The Bureau of Economic Geology The University of Texas at Austin Jackson School of Geosciences
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From Bureau of Economic Geology, The University of Texas at Austin (www.beg.utexas.edu).
For more information, please contact the author.

Bureau Seminar, December 11, 2009

Monitoring the behavior of CO2 in shallow environments: evidence from one natural and two industrial carbon-storage analogue sites

 

Link to streaming video: available 12.11.2009 at 8:25am

Katherine Romanak
Bureau of Economic Geology

Carbon capture and storage (CCS) is a method of mitigating global warming by capturing industrial CO2 emissions and storing them in deep geologic formations. Methodologies and protocols for shallow monitoring at future CCS sites are currently in development and include techniques that target shallow potable aquifers that require protection and the shallow biosphere which includes vadose-zone and surface environments.

The desire to create a standard monitoring protocol that can be widely applied to CCS sites has lead to oversimplification in the near-surface environment, both in aquifers and in the vadose zone. Shallow environments are dynamic over space and time because they are easily affected by fluctuating factors such as land use, seasonal changes, and weather patterns. In addition, CO2 is highly reactive in the subsurface and will cycle between organic and inorganic components via biotic and abiotic processes. CO2 production and consumption, can create large variability in natural background CO2 concentrations which, when taken out of context, could lead to erroneous interpretations. Errors could be either at sites where CO2 leakage has occurred but is not detectable or at sites where non-injection induced changes are mistakenly assumed to indicate leakage.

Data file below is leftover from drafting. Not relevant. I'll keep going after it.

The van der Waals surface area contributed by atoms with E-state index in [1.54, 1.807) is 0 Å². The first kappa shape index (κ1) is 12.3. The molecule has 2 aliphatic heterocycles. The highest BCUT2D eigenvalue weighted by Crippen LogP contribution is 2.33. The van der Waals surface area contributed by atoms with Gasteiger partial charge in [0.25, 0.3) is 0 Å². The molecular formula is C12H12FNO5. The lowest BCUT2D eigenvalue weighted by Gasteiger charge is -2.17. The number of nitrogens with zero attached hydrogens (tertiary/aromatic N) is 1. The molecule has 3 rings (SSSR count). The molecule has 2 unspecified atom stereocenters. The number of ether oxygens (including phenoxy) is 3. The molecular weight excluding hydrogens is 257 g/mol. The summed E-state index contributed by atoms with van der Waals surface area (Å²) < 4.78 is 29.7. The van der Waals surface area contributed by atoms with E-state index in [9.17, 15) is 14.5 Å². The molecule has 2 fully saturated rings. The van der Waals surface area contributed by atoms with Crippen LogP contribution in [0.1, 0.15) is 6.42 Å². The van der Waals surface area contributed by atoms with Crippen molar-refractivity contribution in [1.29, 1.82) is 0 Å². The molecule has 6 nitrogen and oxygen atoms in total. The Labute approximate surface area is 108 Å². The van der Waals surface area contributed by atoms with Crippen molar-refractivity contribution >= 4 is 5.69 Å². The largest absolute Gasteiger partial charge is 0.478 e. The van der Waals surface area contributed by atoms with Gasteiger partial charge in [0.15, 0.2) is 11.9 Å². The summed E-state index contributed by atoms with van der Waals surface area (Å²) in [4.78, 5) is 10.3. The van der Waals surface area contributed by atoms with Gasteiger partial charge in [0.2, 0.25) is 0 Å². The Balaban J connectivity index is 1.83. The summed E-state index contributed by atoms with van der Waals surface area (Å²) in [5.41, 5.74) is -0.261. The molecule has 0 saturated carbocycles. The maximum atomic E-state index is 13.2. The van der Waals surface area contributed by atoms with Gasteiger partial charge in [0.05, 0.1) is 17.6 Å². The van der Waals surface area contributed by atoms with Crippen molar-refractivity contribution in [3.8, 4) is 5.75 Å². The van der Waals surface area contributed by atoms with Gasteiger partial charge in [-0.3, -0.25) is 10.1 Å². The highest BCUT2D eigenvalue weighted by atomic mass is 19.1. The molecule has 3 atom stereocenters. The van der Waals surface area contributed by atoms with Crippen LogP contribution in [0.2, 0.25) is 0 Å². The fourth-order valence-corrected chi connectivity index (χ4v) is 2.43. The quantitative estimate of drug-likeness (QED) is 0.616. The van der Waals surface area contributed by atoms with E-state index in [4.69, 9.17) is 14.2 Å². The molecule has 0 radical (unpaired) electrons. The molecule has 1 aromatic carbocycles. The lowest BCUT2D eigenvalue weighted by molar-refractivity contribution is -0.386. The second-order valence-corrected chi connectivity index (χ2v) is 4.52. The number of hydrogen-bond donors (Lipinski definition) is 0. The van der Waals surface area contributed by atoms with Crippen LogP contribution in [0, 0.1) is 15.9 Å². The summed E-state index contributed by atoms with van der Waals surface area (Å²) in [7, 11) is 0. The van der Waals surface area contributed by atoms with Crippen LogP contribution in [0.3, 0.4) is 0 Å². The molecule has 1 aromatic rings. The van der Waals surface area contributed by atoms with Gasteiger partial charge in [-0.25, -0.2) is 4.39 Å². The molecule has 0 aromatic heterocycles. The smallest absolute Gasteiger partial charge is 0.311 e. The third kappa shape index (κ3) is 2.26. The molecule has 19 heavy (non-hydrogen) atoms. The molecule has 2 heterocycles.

This presentation focuses on the integrated lessons learned from studying CO2 behavior in the natural vadose-zone of a Texas High Plains playa lake and how these lessons are transferring to groundwater and soil-gas studies at two CO2-EOR oilfield sites currently being studied.

 

 
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